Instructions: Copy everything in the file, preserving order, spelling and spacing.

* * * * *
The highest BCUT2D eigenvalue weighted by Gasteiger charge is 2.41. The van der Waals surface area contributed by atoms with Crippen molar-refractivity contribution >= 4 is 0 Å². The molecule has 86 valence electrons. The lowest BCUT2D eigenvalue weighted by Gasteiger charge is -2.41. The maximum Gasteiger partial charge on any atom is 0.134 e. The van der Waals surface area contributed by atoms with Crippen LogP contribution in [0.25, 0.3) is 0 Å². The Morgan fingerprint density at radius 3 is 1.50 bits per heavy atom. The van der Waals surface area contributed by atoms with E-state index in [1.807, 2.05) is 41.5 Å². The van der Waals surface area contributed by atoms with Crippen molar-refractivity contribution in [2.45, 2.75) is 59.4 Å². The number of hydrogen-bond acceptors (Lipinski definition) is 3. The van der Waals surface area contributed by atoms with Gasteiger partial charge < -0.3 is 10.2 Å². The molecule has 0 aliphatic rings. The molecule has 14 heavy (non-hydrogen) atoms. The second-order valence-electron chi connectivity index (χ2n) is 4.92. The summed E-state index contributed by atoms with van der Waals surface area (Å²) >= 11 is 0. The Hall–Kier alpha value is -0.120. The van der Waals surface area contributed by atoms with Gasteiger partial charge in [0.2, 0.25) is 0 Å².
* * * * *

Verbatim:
The highest BCUT2D eigenvalue weighted by Gasteiger charge is 2.41. The van der Waals surface area contributed by atoms with Crippen molar-refractivity contribution >= 4 is 0 Å². The molecule has 86 valence electrons. The lowest BCUT2D eigenvalue weighted by Gasteiger charge is -2.41. The maximum Gasteiger partial charge on any atom is 0.134 e. The van der Waals surface area contributed by atoms with Crippen LogP contribution in [0.25, 0.3) is 0 Å². The Morgan fingerprint density at radius 3 is 1.50 bits per heavy atom. The van der Waals surface area contributed by atoms with E-state index in [1.807, 2.05) is 41.5 Å². The van der Waals surface area contributed by atoms with Crippen molar-refractivity contribution in [2.45, 2.75) is 59.4 Å². The number of hydrogen-bond acceptors (Lipinski definition) is 3. The van der Waals surface area contributed by atoms with Gasteiger partial charge < -0.3 is 10.2 Å². The molecule has 0 aliphatic rings. The molecule has 14 heavy (non-hydrogen) atoms. The second-order valence-electron chi connectivity index (χ2n) is 4.92. The summed E-state index contributed by atoms with van der Waals surface area (Å²) >= 11 is 0. The Hall–Kier alpha value is -0.120. The van der Waals surface area contributed by atoms with Gasteiger partial charge in [0.2, 0.25) is 0 Å².